However, toxins can be hard to trace. Local residents, talking of increased cancer rates in a video produced by local activists, grasp at causal relations: ‘I don’t think it’s a coincidence.’ The residents of Southall note the entanglement of the toxins in their bodies and the toxins in the environment. However, this does not mean accepting entanglement. The Southall community has a long and radical history of anti-racist resistance. These traditions have not been lost. The Clean Air for Southall and Hayes campaign, which is bringing a legal challenge to Berkeley Homes, practises an example of ‘lay epidemiology’ in forming a collective out of their individual illness experiences.
As a concept, entanglement can lead to a political dead-end where action is stymied by an acceptance of outsides as insides and of the inseparability of the ‘social’ and the ‘natural.’ But if we are to hold developers who do not give due diligence to the environmental impacts of their business accountable, we need to have some measure of the extent to which human action has exacerbated the effects of natural phenomenon.
As Tuana points out, we can make this distinction for political reasons without it being a natural kind. Moreover, it is deeply important that reliance on social constructionism has been an invaluable and precious manoeuvre on the part of movements resisting racist, sexist and classist appeals to biological accounts of inferiority. Nonetheless, in Southall, we can reject the biologized explanations that too often accompany the disproportionate suffering of marginalised groups, whilst at the same time leaning back from a purely socially constructivist account of the body, which struggles to account for the cancerous tumours caused by toxins in the air.
Having considered the limits of entanglement, and especially the problems with reifying entanglement, we can instead turn to noticing entanglement in order to learn better and more just ways to live with it. As Tsing says, ‘we have created a set of dangerous environments and we can’t just keep imagining that we can exclude them or put them elsewhere.’ Instead, we have to learn strategies to live in and with them, as a matter of social justice. One example of a way in which we might live amongst the ruins of industrial racial capitalism, whilst acknowledging the porosity of the self in the environment, came on the other side of London in Stratford.
In 2012, the chimneys of industrialising Britain once again rose from the ground, this time in Danny Boyle’s depiction of the industrial revolution. Before its regeneration as the Olympic park, the Lower Lee Valley, similarly to Southall, was predominantly comprised of low-income housing and bore the marks of heavy industry. Chemicals, glue and other industrial landfill debris had contaminated the soil and the groundwater. The contaminated groundwater was treated via the introduction of archaea, microorganisms that ‘eat’ ammonia. Whilst human relations with microbes have overwhelmingly been cast in terms of our porosity to pathogenic microorganisms, especially as we isolate in order to avoid contact with the Covid-19 pathogen, this is just one of many entangled relationships, the great majority of which are not pathogenic.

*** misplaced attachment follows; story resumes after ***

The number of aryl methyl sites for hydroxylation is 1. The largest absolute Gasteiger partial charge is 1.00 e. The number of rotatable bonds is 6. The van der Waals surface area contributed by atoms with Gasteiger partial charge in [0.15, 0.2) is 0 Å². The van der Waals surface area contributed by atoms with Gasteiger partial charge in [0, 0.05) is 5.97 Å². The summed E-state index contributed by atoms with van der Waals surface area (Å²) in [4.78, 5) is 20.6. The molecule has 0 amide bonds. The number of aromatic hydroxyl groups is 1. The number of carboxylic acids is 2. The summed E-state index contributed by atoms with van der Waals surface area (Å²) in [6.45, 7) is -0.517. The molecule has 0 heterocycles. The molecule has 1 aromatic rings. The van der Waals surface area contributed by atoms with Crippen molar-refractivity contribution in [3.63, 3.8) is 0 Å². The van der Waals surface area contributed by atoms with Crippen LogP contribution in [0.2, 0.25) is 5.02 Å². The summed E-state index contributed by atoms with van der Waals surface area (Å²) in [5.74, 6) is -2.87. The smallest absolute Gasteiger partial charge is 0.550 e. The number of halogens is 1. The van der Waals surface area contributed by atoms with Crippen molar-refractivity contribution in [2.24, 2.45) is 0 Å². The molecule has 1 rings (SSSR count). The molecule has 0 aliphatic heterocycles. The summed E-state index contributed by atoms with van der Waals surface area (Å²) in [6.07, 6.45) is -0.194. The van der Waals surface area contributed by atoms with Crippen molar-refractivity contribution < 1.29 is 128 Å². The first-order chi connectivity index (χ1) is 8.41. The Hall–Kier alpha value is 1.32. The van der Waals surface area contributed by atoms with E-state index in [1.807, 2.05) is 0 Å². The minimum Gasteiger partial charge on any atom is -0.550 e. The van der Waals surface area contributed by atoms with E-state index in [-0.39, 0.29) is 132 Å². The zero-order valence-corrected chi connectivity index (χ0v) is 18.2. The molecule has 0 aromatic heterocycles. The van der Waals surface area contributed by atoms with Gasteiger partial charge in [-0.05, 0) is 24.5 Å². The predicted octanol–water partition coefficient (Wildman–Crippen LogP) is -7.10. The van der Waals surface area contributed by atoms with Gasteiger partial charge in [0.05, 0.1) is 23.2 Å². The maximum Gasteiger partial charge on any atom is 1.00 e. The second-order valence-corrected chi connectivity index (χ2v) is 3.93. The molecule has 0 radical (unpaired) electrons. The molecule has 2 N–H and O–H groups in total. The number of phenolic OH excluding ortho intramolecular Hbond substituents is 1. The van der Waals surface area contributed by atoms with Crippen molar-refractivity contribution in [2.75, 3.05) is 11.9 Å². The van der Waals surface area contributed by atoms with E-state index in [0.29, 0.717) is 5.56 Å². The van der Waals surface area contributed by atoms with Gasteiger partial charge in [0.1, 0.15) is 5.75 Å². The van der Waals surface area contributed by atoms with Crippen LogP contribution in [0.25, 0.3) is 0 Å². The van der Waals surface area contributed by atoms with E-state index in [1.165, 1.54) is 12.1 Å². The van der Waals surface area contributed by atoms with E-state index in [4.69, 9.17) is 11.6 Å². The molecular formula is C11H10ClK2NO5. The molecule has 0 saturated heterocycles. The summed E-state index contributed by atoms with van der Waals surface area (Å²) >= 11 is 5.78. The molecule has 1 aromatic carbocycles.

This example of human and non-human collaboration demonstrates how understanding the world and the self as coextensive, or the outsides as the insides, can lead to symbiotic processes of living together. As with the Southall re-development prompted by Crossrail, this strategy was prompted by the reclaiming of low-value land for the Olympics. What we urgently need to do is apply these strategies and ways of thinking to regions and people that racial capitalism has deemed expendable, and who are always over-implicated in entanglement. One place to start is by supporting the Clean Air for Southall and Hayes Campaign.
You can follow the Campaign, and get involved, via the Facebook page or the Website.
Eleanor Kashouris is a PhD student in the Sociology Department at the University of Sussex. Her Wellcome Trust funded research explores the experience of urinary tract infection for women who live with these common bacterial infections, paying particular attention to how inequality is implicated. You can follow the research on @amrinterrupted on Facebook, Instagram and Twitter and @ekashouris on Twitter. Jacob Hendry is a PhD student in the History Faculty at the University of Cambridge. His research explores sensorial experiences of the landscape and notions of the past in eighteenth-century Britain. You can follow his research on Twitter @jacobfhendry
Image Credit: Ordinance Survey Map of Surrey I Surveyed: 1867 Published: 1871